When James Bamford’s first book, “The Puzzle Palace” came out some 20 years ago, the ultra-secret National Security Agency did everything it could to hinder its publication. Things have changed over the years. Last week, the NSA hosted a book party for Bamford’s new book “Body of Secrets,” bringing the Agency’s activities up to date.
The earlier book, still in print, is considered the most comprehensive and authoritative account of an agency barely known to the American public at the time of its publication. No mere update of the first book, “Body of Secrets’ is an equally impressive achievement.
Since the publication of “The Puzzle Palace,” the Cold War has ended and there has been an enormous worldwide revolution in communications technology. This has led inevitably to vast changes within the NSA itself
The reader should realize that the NSA is the largest, most secretive, and most advanced intelligence agency in the world, with a staff of 38,000. It dwarfs the CIA in budget, manpower, and influence — not to mention notoriety.
Bamford recollects that his first tour of the intelligence agency was given him with gritted teeth, as it were. It was impossible for him to meet with the then director whereas, the second time around, all had changed. Michael Hayden, the new director as of two years ago, a former three-star Air Force general, “is the first director,” says Bamford, “the first ever to understand the difference between excessive secrecy and realistic secrecy.”
He claims 90 percent of the book is very favorable to NSA and shows the “great things NSA has done over the years,” while protecting “sources and methods.” For his first book, Bamford had to do extensive legwork, exploiting, for example, a loophole in the Freedom of Information Act that allowed him to obtain 6,000 pages of internal NSA newsletters.
In “Body of Secrets,” the agency appears to have been much more forthcoming. He recounts among other exploits how U.S. and British officials tracked down a huge German code-breaking machine in the immediate aftermath of World War II and, aided by German cryptographers located in prisoner of war camps, were able to use Soviet codes until 1948.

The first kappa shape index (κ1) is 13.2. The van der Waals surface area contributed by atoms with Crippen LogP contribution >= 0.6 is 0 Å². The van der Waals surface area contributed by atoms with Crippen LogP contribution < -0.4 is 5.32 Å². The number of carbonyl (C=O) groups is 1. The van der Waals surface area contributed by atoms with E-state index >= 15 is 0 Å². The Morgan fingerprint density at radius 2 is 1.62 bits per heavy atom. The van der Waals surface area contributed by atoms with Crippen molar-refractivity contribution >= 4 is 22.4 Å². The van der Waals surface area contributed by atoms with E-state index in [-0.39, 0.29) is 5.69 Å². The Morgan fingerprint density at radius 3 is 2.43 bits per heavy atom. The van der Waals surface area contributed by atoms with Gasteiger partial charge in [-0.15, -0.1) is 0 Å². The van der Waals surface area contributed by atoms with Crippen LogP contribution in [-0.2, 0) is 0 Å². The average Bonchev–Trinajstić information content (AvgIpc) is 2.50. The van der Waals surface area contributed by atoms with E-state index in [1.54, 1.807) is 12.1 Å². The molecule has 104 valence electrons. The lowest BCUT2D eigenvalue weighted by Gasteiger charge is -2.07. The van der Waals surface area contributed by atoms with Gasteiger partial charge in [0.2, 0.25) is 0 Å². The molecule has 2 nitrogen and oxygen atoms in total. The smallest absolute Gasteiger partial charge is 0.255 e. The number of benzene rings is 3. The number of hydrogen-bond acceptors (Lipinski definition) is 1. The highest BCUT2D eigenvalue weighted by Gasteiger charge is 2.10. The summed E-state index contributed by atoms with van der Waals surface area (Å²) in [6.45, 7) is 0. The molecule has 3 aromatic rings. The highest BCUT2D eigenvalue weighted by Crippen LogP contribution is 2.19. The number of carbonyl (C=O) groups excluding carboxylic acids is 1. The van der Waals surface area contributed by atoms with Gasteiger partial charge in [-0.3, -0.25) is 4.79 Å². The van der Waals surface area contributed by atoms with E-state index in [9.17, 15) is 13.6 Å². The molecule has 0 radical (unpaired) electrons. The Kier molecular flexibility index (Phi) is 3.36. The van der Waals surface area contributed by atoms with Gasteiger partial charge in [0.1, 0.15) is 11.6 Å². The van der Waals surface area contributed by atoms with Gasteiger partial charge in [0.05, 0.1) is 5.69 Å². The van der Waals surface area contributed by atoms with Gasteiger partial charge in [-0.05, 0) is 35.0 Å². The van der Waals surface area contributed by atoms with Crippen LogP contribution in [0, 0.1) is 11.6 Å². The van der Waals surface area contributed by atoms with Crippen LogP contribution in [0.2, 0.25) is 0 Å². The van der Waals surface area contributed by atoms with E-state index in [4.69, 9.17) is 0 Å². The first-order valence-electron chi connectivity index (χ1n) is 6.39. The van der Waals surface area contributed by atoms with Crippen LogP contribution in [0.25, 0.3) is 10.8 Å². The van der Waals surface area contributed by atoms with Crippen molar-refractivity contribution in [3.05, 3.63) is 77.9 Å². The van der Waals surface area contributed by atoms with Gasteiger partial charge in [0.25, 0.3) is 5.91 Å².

Bamford gives readers a look inside the NSA today, situated between Washington, D.C. and Baltimore, protected by motion detectors, hydraulic anti-tank devices, and meteor-size anti-truck bomb boulders. The massive Headquarters-Operations Building is a complex so gargantuan, the U.S. Capitol could handily fit inside it four times over. He describes how NSA can listen in on private communications throughout the world, and sometimes this has led to occasional mistakes on the part of the agency in tagging innocent people as terrorists.
Bamford writes both clearly and vividly, particularly when describing various major operations held secret to the present day, which makes for some exciting reading. Spy-thriller writers can find material for many a novel from “Body of Secrets.”
Among other inside operations only revealed now, Bamford shows how the chaotic withdrawal of the United States from Vietnam led to what he describes as one of the biggest breaches in U.S. intelligence history. In the haste to evacuate Saigon, NSA left behind more than 700 cipher machines, in perfect condition, as well as hundreds of other cipher material in a warehouse near an airfield. North Vietnamese forces captured the rich lode, no doubt passing it along to Russia.
Fascinating as the operations are that Bamford recounts, the reader must, on occasion, raise the question, cui bono? In a long, detailed account of the sinking of the USS Liberty some miles off the Sinai peninsula by the Israelis during the 1967 war, some very heavy and damning charges are laid against Israel. Charges that even nearly thirty years later could be deeply injurious to Israel, her Arab neighbors and, indeed, disturbing to most of the civilized world.
The evidence Bamford mounts to support his shocking charges seems pretty slim when examined closely. Could Bamford have let his clear distaste for the Israeli state warp his analysis? He does write, “Throughout its history, Israel has hidden its abominable human rights record behind pious religious claims.” He also claims: “Critics are regularly silenced with outrageous charges of anti-Semitism,” and calls the House and Senate “weak-kneed,” not wanting to offend “powerful pro-Israeli groups and lose their fat campaign contributions.”
Wherein lies the morality on the part of the author, his editors and publishing house to spread such potentially dangerous information? The book is no doubt richly interesting, and quite possibly accurate and informative on the whole as well. But does it justify touching off a hornet’s nest? It’s going to be most instructive to see how author and publisher handle this singularly hot topic in the days and weeks to come.